In Chimamanda Ngozi Adichie’s essay “The Danger of a Single Story” in the openly licensed anthology 88 Open Essays, Ms. Adichie wrote:
“Stories matter. Many stories matter. Stories have been used to dispossess and to malign, but stories can also be used to empower and to humanize. Stories can break the dignity of a people, but stories can also repair that broken dignity. …when we reject the single story, when we realize that there is never a single story about any place, we regain a kind of paradise.”
In the four years that I’ve been involved with Open Education, I have heard different versions of a single story; faculty and staff will be drawn to Open Education because Open Educational Resources save students money. I myself have totaled spreadsheet columns and built charts to illustrate the dollar amount saved. But Open Education is about more than saving students money. The stories of the women interviewed for OERigin Stories highlight the complexity of the advantages and challenges of the Open Movement. The testimonies of these women illustrate that there is no single story for Open Education, especially when using OER to address long-standing equity, diversity, and inclusion issues in higher education.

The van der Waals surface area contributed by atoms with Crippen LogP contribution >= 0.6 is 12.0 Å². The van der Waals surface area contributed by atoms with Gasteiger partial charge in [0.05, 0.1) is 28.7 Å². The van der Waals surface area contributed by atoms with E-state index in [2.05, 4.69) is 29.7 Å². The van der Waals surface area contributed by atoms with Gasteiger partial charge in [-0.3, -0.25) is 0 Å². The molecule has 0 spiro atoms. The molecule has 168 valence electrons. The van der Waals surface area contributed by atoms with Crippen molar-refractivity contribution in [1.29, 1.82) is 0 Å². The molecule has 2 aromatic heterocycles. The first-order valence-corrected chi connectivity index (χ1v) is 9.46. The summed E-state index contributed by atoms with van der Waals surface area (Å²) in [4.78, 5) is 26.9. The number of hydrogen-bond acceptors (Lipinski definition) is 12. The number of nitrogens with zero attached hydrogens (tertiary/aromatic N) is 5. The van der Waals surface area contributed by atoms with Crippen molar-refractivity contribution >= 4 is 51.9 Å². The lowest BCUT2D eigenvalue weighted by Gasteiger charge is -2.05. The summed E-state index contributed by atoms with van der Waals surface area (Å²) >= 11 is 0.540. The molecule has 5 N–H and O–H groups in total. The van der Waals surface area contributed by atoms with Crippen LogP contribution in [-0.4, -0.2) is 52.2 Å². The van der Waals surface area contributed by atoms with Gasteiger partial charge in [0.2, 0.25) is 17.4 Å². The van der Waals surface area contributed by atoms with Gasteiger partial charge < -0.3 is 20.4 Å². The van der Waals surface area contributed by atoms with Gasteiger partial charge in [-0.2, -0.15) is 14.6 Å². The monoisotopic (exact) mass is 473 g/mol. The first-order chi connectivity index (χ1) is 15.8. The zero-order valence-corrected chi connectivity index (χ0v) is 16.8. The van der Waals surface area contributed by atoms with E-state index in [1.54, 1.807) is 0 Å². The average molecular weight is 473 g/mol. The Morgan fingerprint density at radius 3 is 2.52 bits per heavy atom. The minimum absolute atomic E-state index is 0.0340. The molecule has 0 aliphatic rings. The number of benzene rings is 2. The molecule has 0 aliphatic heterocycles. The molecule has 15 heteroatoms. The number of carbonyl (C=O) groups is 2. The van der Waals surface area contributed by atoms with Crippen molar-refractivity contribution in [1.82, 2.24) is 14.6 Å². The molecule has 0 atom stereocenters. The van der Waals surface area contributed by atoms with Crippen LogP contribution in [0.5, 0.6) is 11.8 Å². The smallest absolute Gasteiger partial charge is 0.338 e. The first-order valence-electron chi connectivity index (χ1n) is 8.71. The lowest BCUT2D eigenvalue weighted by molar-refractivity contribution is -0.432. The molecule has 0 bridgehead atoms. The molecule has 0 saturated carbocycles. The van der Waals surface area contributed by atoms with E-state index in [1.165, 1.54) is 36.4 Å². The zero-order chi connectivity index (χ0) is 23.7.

Between May 2020 and May 2021, I attended several workshops and presentations focused on addressing the lack of equity, diversity and inclusion in higher education. At each of those sessions, there was a point when someone asked what was the easiest thing they could do to improve equity at their institution. The people asking the question had seen the evidence and wanted to work to change the situation but didn’t know where to begin. Listening is a first step anyone can take. I invite you to read and consider the wisdom and experiences of the women of color in Open Education contained in this document. There’s no single story here and each response illuminates a different experience.